UK branded inhuman for Chagos attitude

TREATMENT of Chagos islanders from the British Indian Ocean Territory, who have been refused permission by the British government to go home, has been described a “crime against humanity.

Graham Dines

TREATMENT of Chagos islanders from the British Indian Ocean Territory, who have been refused permission by the British government to go home, has been described a “crime against humanity.”

Around 2,000 residents were removed in the 1960s and 70s when Britain leased the island of Diego Garcia to the United States to use as a military base.

Richard Gifford, the lawyer who has led the islanders' legal battle, said their expulsion had “no parallel in modern times.” A report Returning Home, written by the former director of the Overseas Development Institute John Howell, has concluded that no valid environmental or economic reasons stand in the way of the return of 150 families.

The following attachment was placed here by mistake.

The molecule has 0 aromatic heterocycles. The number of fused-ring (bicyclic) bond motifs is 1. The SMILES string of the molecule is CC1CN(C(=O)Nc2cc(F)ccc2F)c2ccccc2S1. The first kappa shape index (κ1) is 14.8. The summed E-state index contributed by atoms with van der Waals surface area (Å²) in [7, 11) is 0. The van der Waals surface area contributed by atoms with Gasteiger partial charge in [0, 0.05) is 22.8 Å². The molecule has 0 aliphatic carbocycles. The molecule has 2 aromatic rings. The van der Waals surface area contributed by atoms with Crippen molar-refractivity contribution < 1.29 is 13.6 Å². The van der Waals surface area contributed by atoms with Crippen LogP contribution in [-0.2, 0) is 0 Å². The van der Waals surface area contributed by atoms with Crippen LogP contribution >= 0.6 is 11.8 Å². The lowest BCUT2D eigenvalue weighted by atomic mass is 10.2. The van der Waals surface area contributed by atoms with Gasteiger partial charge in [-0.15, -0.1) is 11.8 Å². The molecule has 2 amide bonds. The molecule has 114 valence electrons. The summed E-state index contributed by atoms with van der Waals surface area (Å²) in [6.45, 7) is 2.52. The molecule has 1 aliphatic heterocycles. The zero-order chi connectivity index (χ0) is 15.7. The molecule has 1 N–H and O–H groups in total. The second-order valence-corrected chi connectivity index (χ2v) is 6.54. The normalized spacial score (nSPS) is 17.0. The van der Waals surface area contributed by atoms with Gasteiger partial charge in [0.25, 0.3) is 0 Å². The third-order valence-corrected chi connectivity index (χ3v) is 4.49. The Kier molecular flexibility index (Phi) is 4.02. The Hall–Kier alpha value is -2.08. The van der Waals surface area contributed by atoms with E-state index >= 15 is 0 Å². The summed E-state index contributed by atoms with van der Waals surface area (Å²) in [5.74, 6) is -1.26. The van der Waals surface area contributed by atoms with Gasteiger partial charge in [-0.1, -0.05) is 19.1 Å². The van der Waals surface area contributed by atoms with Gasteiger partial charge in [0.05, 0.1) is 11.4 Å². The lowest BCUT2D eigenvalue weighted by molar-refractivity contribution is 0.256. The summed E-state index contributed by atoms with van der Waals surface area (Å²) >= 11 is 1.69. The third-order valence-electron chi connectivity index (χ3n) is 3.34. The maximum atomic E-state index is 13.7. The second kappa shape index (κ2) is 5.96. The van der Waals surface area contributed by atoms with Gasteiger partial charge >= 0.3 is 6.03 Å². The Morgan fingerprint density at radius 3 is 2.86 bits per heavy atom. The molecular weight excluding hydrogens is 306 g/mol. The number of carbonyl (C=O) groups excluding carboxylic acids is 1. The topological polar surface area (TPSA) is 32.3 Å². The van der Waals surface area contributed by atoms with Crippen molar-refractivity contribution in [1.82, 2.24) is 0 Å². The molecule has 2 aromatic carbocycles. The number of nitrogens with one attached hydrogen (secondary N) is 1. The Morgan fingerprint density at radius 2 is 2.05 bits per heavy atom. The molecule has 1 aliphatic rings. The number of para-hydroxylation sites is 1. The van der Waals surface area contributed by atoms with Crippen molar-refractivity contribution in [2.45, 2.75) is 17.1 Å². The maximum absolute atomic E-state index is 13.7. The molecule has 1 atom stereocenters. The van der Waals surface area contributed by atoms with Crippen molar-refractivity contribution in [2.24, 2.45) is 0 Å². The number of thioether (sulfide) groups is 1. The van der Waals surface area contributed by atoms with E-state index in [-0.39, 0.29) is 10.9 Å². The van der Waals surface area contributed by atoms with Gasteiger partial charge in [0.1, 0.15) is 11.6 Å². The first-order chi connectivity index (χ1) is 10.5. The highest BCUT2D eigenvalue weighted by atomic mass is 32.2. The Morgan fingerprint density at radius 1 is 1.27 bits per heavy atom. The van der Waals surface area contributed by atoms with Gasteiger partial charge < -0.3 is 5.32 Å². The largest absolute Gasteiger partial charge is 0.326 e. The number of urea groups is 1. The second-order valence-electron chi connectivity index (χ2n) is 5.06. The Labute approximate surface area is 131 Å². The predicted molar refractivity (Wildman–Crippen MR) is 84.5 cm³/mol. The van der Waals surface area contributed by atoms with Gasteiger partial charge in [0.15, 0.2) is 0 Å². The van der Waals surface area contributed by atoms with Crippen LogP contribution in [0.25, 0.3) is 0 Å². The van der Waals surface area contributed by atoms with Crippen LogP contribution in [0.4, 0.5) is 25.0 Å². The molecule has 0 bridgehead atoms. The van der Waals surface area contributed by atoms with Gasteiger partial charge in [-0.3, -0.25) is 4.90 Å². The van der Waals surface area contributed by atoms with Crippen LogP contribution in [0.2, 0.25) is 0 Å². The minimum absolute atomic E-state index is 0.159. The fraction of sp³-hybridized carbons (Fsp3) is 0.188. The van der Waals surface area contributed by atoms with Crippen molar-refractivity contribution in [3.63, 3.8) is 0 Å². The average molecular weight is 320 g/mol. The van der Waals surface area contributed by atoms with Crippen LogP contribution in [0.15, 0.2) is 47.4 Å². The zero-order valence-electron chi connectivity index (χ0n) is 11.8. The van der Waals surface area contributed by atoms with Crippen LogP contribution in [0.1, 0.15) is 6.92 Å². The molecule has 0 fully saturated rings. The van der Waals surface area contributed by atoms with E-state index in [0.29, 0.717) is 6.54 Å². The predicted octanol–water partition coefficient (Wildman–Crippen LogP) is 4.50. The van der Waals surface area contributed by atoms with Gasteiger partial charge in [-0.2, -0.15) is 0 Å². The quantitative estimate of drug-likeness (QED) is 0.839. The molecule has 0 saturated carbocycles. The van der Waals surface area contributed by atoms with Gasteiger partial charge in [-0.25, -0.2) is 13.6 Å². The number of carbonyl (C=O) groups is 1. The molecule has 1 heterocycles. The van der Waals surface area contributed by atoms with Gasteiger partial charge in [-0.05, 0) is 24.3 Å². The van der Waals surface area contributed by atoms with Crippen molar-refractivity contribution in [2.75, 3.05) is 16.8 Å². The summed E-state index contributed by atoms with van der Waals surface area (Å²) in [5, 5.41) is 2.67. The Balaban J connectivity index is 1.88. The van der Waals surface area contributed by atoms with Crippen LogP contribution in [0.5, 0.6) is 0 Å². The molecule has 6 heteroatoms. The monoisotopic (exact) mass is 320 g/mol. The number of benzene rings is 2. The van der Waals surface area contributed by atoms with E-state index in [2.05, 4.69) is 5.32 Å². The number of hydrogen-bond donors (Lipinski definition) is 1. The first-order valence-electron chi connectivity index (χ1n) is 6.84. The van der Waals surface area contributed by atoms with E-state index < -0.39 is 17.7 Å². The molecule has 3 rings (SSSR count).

Mr Gifford said: “If Gordon Brown seems slow to criticise the Chinese leadership for their human rights abuses in Tibet, perhaps he is worried by the mote in his own eye.

“For might he not be charged with the reproach that the treatment of the Chagos islanders is a crime against humanity?”

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The report proposes a Development Trust to coordinate public and private investment and a Resettlement Commission to manage applications to return. The total cost to the British Government is estimated at £25 million, including £17.5 million in capital costs and £7.5 million in technical assistance.

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